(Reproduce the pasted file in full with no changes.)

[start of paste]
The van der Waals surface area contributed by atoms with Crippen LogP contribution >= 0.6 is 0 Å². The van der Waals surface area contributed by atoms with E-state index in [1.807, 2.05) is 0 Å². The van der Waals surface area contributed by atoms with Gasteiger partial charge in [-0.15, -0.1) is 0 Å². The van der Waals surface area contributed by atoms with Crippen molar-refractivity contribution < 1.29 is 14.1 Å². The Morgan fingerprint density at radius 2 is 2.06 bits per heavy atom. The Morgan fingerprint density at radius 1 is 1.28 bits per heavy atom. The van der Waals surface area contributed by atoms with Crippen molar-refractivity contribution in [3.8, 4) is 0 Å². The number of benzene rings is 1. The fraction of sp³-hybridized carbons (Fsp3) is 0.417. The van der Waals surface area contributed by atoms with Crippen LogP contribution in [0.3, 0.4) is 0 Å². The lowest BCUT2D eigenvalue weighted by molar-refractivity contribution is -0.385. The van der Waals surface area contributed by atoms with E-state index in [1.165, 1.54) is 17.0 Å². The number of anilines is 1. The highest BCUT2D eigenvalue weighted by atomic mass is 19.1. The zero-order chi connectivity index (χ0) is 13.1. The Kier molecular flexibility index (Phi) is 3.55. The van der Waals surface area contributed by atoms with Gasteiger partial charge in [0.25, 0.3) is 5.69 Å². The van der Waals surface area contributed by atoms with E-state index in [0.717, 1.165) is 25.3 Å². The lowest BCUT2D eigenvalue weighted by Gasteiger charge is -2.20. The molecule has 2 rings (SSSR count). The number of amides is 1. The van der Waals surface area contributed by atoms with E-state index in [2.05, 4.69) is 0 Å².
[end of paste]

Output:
The van der Waals surface area contributed by atoms with Crippen LogP contribution >= 0.6 is 0 Å². The van der Waals surface area contributed by atoms with E-state index in [1.807, 2.05) is 0 Å². The van der Waals surface area contributed by atoms with Gasteiger partial charge in [-0.15, -0.1) is 0 Å². The van der Waals surface area contributed by atoms with Crippen molar-refractivity contribution < 1.29 is 14.1 Å². The Morgan fingerprint density at radius 2 is 2.06 bits per heavy atom. The Morgan fingerprint density at radius 1 is 1.28 bits per heavy atom. The van der Waals surface area contributed by atoms with Crippen molar-refractivity contribution in [3.8, 4) is 0 Å². The number of benzene rings is 1. The fraction of sp³-hybridized carbons (Fsp3) is 0.417. The van der Waals surface area contributed by atoms with Crippen LogP contribution in [0.3, 0.4) is 0 Å². The lowest BCUT2D eigenvalue weighted by molar-refractivity contribution is -0.385. The van der Waals surface area contributed by atoms with E-state index in [1.165, 1.54) is 17.0 Å². The number of anilines is 1. The highest BCUT2D eigenvalue weighted by atomic mass is 19.1. The zero-order chi connectivity index (χ0) is 13.1. The Kier molecular flexibility index (Phi) is 3.55. The van der Waals surface area contributed by atoms with Gasteiger partial charge in [0.25, 0.3) is 5.69 Å². The van der Waals surface area contributed by atoms with E-state index in [0.717, 1.165) is 25.3 Å². The lowest BCUT2D eigenvalue weighted by Gasteiger charge is -2.20. The molecule has 2 rings (SSSR count). The number of amides is 1. The van der Waals surface area contributed by atoms with E-state index in [2.05, 4.69) is 0 Å².